Curtis, a father and husband, is starting to experience bad dreams and hallucinations. Assuming mental illness, he seeks medical help and counseling. However, fearing the worst, he starts building an elaborate and expensive storm shelter in their backyard. This storm shelter threatens to tear apart his family, threatens his sanity and his standing in the community, but he builds it to save his family's life. Written by
Jeff Nichols and Michael Shannon second film together. See more »
(at around 1 min) When Curtis is having a seizure on one scene the pillow is next to him with a big blood stain close to the clock. In the next scene when he sits up, the pillow is behind him towards the middle. This happens twice during that sequence. See more »
No, no, no. Don't feed the dog, darling.
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Intelligent, nicely shot film with great lead from Shannon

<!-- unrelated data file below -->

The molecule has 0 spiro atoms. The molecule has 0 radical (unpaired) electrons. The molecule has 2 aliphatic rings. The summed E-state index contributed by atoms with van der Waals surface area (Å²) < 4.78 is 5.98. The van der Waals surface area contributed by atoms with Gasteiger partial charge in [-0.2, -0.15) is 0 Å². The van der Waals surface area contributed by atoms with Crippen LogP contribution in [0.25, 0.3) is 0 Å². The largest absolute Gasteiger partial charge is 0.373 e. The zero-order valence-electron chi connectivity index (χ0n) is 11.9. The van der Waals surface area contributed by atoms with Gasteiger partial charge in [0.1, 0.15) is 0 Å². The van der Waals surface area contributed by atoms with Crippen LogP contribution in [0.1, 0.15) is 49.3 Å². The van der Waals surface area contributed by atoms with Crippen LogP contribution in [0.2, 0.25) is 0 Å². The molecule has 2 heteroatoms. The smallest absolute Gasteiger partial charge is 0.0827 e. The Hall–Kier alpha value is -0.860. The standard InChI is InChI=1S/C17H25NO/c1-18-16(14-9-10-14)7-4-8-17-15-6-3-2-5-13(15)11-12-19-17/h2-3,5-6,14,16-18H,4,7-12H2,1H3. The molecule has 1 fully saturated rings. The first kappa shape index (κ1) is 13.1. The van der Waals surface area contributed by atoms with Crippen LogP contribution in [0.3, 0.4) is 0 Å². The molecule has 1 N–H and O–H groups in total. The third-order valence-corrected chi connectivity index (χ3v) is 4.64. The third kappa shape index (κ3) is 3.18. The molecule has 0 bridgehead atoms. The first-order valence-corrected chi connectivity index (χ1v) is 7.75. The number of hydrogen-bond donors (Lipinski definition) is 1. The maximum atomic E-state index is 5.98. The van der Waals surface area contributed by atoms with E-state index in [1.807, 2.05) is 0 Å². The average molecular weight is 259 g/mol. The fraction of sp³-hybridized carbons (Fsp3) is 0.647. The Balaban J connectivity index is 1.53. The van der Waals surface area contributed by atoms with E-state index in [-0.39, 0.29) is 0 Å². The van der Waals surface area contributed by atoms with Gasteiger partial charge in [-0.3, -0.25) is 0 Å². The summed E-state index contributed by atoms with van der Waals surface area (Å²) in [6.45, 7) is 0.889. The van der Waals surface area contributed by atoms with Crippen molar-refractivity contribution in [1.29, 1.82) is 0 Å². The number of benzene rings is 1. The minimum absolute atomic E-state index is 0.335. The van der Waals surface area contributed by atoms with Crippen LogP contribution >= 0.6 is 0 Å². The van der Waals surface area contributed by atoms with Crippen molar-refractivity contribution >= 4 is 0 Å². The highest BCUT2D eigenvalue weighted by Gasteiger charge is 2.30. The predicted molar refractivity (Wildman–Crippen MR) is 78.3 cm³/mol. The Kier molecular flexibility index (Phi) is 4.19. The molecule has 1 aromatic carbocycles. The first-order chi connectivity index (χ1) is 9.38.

Take Shelter is an intelligent, thought provoking, nicely shot film
featuring an excellent performance by Michael Shannon (an Oscar
nomination, surely?), who was also great in director Nichols'
previous/first film, Shotgun Stories. The film explores the line
between fear and paranoia, or objectivity and subjectivity, as it's
protagonist - a blue-collar family man of few words - wrestles with
apocalyptic dreams and visions of a strange, possibly supernatural
storm, responding to them as best he can as both literal warnings AND
possible signs of mental illness. The film has a brooding, at times
Hitchcockian atmosphere and a very timely feel to it (think financial
and environmental disasters). Set in a rural community, we have plenty
of lovely wide shots of the land- and sky-scape (also a strong element
of Shotgun Stories) with some added CGI on the latter for the
dream/visions. Shannon's performance constitutes at least 50% of this
films worth but the rest of the cast are good too. It's a slow mover
and, at around two hours and fifteen minutes, perhaps a bit too long.
My wife and I did have a few criticisms after watching it (at the
Sydney Film Festival), but I wouldn't want to discourage anyone from
seeing this film, which will no doubt be a hot topic and bring Nichols
deserved recognition when it goes on general release (September 30 2011
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